The primary case definition determined by the manufacturer, as presented in the original study protocol, was to be consistent with the criteria established by an ad hoc committee of the World Health Organization (WHO).31 By this definition a case was defined as the presence of at least 21 consecutive days of paroxysmal cough and a positive culture for B pertussis or a significant increase in IgA or IgG antibody to PT, FHA, or fimbriae or a culture-confirmed household contact. However, because of a previous study by our group as well as further analysis of a previous efficacy trial in Sweden, we did not plan to use this as our primary case definition because cases of pertussis would be removed from the analysis and efficacy would be artificially inflated.28 32 33
After the establishment of a modified WHO case definition, the blind was broken and a preliminary analysis of efficacy by the manufacturer was presented at the International Pertussis Vaccine Meeting in Rome34 in November 1995. The case definitions used in our present analysis were established after the unblinding by the manufacturer and, except for information on culture, our criteria were determined before the availability of specific clinical and serological data.
Based on data related to cases that were culture positive for B parapertussis we suspected that the two study vaccines might have some efficacy against B parapertussis as well as B pertussis. An analysis of acute and convalescent phase sera from subjects who were culture-positive for B parapertussisindicated that most had an antibody rise to FHA and some to pertactin, and fimbriae-2 by ELISA and some also had modest agglutinin titer rises.
From the above, three primary case definitions were formulated based on the following serologic and culture results. The first definition included positive culture for either B pertussis or B parapertussis, or a household contact to a culture proven case due to either Bordetella species or significant IgG or IgA antibody responses by ELISA to any of the 4 B pertussisantigens (PT, FHA, pertactin, fimbriae-2) or a significant agglutinin titer rise. The second definition was specific for illness due toB pertussis and includes positive B pertussisculture, or a household contact to a culture proven B pertussis illness or significant IgG or IgA antibody responses by ELISA to PT. The third primary definition included only B parapertussis culture in the vaccinee or a family member or a significant IgG or IgA ELISA antibody response to FHA, pertactin, or fimbriae-2 in the absence of a significant antibody response to PT. All three of these primary definitions required a cough of ≥7 days' duration.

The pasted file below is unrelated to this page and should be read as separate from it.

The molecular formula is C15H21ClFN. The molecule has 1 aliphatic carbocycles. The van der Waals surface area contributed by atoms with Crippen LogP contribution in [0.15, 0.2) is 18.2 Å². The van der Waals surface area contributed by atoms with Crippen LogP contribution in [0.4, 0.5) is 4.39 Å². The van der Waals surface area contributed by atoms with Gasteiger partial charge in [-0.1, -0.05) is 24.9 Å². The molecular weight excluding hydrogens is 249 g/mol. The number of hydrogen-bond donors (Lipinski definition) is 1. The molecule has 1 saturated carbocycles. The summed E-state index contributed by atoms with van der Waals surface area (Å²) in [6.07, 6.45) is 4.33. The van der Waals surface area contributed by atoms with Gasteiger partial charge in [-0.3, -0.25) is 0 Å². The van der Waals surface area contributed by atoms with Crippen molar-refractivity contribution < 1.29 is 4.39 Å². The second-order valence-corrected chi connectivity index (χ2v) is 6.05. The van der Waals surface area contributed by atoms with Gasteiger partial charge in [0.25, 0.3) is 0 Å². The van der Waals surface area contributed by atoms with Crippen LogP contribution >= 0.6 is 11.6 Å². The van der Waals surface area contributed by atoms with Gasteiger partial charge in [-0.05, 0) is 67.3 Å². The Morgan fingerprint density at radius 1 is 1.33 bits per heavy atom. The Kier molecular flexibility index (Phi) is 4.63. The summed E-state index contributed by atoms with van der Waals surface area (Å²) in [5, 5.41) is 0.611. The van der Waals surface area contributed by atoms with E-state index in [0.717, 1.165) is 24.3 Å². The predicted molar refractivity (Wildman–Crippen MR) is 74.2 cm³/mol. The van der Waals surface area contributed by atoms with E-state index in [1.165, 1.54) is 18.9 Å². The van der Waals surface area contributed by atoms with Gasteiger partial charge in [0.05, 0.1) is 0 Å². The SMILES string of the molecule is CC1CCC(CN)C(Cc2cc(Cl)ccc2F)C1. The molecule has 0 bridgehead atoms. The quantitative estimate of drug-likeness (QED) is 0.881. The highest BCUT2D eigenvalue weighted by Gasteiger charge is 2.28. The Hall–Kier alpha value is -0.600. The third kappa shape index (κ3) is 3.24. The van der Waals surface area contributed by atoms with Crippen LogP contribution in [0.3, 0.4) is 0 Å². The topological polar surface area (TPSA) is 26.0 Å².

Multiple secondary case definitions were established that used different durations of cough illness and severity with different laboratory criteria as well as efficacy calculated on the basis of clinical criteria alone.
Because of an ambiguous translation of the word paroxysm from English to German, it was noted that paroxysmal cough was underreported by primary physicians. Because of this our clinical case definition representative of the WHO case definition is modified. This definition is ≥21 days of cough with the presence of either paroxysms, whoop, or posttussive vomiting (PWV).
Cases were determined serologically by the demonstration of significant rises (between acute phase and convalescent-phase samples) in IgA or IgG antibody to the four B pertussis antigens by ELISA or a fourfold increase in agglutinin titer. In subjects with only a convalescent-phase serum sample or in those in whom collection of the acute-phase specimen was late, significant rises were determined by the use of the respective postimmunization value and the calculation of the acute-phase value from an antibody kinetic curve.
Specifically, post-third and post-fourth dose kinetic curves were developed for DTaP, DTP, and DT vaccine groups. A total of 1058 sera from randomly preselected DTaP and DTP recipients were available. They were separated into the following time intervals after immunization: 14–63 days, 64–138 days, 139–236 days, and >236 days after the third but before the fourth dose and 14–74 days, 75–149 days and >149 days after the fourth dose. There was a mean of 66 (range, 34–87) serum samples per time interval per vaccine group. For each time interval IgG and IgA antibody values against PT, FHA, pertactin, and fimbriae 2 were plotted and percentiles were determined. For each cough episode a child's post-third dose value percentile (if onset of cough was before the fourth dose) or post-fourth dose value percentile (if onset of cough was after the fourth dose) was determined from the kinetic curve. The antibody value of the determined percentile, in the time interval when the cough started, was the calculated acute value. If an appropriate post-third or post-fourth dose serum was not available then the acute-phase value was estimated from the 95th percentile value for the respective time interval.